MEIN KAMPF is written in the style of a self-educated mod- em South German with a gift for oratory. Of course this picture does not begin to characterize Hitler the man, but it does, I think, account for the elements of his style.
Beginning in his Vienna period, Hitler was a voracious news- paper reader. The style of the Austrian press, as Karl Kraus never wearied of pointing out, was slovenly, illogical, pretentious. Even the grammar, doubtless because of the large number of Czechs, Hungarians, and other foreigners in the trade, was uncommonly bad. Hitler inveighed against the Viennese melting pot, but was unconsciously influenced by its literary style.
He must also have read popular pamphlets on history, psychology, racist biology, and political subjects. He never at- tempted to systematize his knowledge; he retained, for the most part, disjointed facts that met some personal need, and phrases that appealed to his oratorical sense. But the main source of his pet phrases was the theater and the opera. He is full of popular quotations from Goethe and Schiller, and largely unintelligible flights of Wagnerian terminology. There is no indication that he ever read any of the German, let alone foreign classics, from which he might have gathered some feeling for stylistic principles.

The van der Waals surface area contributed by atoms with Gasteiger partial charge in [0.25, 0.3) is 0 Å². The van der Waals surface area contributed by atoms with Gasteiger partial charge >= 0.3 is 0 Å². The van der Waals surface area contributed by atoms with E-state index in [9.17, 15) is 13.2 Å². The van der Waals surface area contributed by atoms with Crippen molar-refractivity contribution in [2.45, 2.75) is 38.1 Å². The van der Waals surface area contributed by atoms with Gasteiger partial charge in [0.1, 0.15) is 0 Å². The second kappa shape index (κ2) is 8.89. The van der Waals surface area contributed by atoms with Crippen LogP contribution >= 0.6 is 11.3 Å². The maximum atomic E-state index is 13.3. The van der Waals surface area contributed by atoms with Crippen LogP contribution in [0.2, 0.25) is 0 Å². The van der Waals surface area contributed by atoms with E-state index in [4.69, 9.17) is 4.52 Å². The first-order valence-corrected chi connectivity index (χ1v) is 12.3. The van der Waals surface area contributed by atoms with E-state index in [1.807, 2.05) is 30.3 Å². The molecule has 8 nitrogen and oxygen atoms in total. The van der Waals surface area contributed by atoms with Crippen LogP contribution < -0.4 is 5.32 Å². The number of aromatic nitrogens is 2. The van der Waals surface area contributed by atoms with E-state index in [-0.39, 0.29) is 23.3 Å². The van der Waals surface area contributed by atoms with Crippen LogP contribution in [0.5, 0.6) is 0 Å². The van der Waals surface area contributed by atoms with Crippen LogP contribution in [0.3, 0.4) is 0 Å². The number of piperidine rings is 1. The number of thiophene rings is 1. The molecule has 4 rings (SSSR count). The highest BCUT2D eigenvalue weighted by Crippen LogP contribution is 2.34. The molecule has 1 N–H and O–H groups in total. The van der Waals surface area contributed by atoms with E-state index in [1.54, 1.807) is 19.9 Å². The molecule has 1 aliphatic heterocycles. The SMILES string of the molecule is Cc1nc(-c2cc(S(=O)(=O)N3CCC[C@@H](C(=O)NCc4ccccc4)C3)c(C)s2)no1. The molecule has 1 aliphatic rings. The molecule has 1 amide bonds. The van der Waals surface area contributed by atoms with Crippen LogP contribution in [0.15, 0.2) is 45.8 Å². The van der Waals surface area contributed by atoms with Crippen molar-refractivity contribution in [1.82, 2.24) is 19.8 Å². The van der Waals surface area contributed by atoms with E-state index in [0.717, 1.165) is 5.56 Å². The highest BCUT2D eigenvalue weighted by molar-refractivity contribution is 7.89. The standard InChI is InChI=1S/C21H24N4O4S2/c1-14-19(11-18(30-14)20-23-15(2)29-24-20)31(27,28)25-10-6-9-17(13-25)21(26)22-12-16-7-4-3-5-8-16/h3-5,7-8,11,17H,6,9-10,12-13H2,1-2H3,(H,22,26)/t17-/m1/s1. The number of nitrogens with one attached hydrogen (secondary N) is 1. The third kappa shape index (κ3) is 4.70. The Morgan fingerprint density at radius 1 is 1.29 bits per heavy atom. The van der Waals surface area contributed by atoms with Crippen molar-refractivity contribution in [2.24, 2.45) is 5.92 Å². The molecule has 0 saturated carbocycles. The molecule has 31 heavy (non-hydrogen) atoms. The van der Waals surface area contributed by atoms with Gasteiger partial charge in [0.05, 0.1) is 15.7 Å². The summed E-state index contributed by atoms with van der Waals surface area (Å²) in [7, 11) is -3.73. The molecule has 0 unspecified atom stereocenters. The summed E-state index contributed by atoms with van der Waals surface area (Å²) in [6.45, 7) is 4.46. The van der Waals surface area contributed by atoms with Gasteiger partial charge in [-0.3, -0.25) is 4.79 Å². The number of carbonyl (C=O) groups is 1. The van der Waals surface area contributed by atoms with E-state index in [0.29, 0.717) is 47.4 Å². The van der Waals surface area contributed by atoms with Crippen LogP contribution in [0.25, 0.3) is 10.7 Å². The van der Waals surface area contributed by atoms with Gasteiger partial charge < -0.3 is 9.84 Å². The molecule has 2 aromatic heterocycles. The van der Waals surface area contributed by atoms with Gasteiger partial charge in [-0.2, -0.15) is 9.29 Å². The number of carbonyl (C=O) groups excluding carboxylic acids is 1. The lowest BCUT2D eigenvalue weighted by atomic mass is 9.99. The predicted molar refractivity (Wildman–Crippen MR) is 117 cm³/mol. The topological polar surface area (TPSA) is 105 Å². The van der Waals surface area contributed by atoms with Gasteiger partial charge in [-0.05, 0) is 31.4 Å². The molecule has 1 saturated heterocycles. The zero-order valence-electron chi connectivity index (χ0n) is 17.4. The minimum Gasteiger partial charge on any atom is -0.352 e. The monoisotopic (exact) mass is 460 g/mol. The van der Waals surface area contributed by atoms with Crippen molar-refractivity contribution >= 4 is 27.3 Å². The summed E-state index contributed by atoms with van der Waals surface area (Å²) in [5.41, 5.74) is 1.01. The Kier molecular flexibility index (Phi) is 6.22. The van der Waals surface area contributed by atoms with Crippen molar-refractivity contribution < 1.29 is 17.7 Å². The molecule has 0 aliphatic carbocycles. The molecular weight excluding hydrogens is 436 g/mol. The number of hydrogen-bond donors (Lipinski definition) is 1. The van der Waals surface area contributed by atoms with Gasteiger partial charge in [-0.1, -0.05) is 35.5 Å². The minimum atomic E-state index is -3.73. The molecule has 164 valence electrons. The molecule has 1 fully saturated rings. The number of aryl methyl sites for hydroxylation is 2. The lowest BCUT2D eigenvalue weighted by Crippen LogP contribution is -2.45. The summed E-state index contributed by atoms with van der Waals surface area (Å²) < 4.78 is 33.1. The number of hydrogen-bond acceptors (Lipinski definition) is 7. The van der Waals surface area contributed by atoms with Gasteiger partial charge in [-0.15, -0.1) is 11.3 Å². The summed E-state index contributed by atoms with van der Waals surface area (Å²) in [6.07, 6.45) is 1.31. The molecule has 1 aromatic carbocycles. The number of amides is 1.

Hitler has been called a paranoiac; at all events, his view of the world is highly personal. Even where he is discussing theoretical matters like' the state,' race,' etc., he seldom pursues any logic inherent in the subject matter. He makes the most extraordinary allegations without so much as an attempt to prove them. Often there is no connection between one paragraph and the next. The logic is purely psychological: Hitler is fighting his persecutors, magnifying his person, creating a dream world in which he can be an important figure. In more concrete passages he is combating political adversaries in his own movement, but even here the continuity is mystifying, because he never tells us whom he is arguing against, but sets up every political expedient as a universal principle.
This personalization makes Hitler a poor observer. His style is without color and movement. Images are rare, and when they do appear, they tend to be purely verbal and impossible to visualize, like the' cornerstone for the end of German domination in the monarchy " or forcing' the less strong and less healthy back into the womb of the eternal unknown.' The mixed metaphor is almost a specialty of modern German journalism, but Hitler, with his eyes closed to the visual world, was an expert in his own right. Pohner, for example, was' a thorn in the eyes of venal officials.'
A non-German of Hitler's intellectual level would in some ways write quite differently. Germany was a land of high general culture, with the largest reading public of any country in the world. In the lower middle class, there was a tremendous educational urge. People who in other...